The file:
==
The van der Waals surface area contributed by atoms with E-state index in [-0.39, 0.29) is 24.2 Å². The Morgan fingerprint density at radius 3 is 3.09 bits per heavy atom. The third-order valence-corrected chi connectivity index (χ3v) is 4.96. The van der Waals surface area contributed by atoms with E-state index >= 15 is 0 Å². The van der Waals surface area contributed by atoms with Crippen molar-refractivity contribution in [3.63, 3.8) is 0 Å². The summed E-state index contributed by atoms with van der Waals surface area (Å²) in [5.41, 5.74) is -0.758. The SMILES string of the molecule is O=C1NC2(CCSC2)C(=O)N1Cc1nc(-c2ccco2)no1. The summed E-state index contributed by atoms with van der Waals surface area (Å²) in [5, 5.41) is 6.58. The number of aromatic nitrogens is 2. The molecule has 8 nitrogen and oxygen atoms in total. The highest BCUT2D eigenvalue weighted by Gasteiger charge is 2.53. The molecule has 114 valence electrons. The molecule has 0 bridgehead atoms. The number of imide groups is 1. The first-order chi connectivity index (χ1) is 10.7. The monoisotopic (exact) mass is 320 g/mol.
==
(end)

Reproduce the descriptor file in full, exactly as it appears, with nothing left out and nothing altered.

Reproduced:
The van der Waals surface area contributed by atoms with E-state index in [-0.39, 0.29) is 24.2 Å². The Morgan fingerprint density at radius 3 is 3.09 bits per heavy atom. The third-order valence-corrected chi connectivity index (χ3v) is 4.96. The van der Waals surface area contributed by atoms with E-state index >= 15 is 0 Å². The van der Waals surface area contributed by atoms with Crippen molar-refractivity contribution in [3.63, 3.8) is 0 Å². The summed E-state index contributed by atoms with van der Waals surface area (Å²) in [5.41, 5.74) is -0.758. The SMILES string of the molecule is O=C1NC2(CCSC2)C(=O)N1Cc1nc(-c2ccco2)no1. The summed E-state index contributed by atoms with van der Waals surface area (Å²) in [5, 5.41) is 6.58. The number of aromatic nitrogens is 2. The molecule has 8 nitrogen and oxygen atoms in total. The highest BCUT2D eigenvalue weighted by Gasteiger charge is 2.53. The molecule has 114 valence electrons. The molecule has 0 bridgehead atoms. The number of imide groups is 1. The first-order chi connectivity index (χ1) is 10.7. The monoisotopic (exact) mass is 320 g/mol.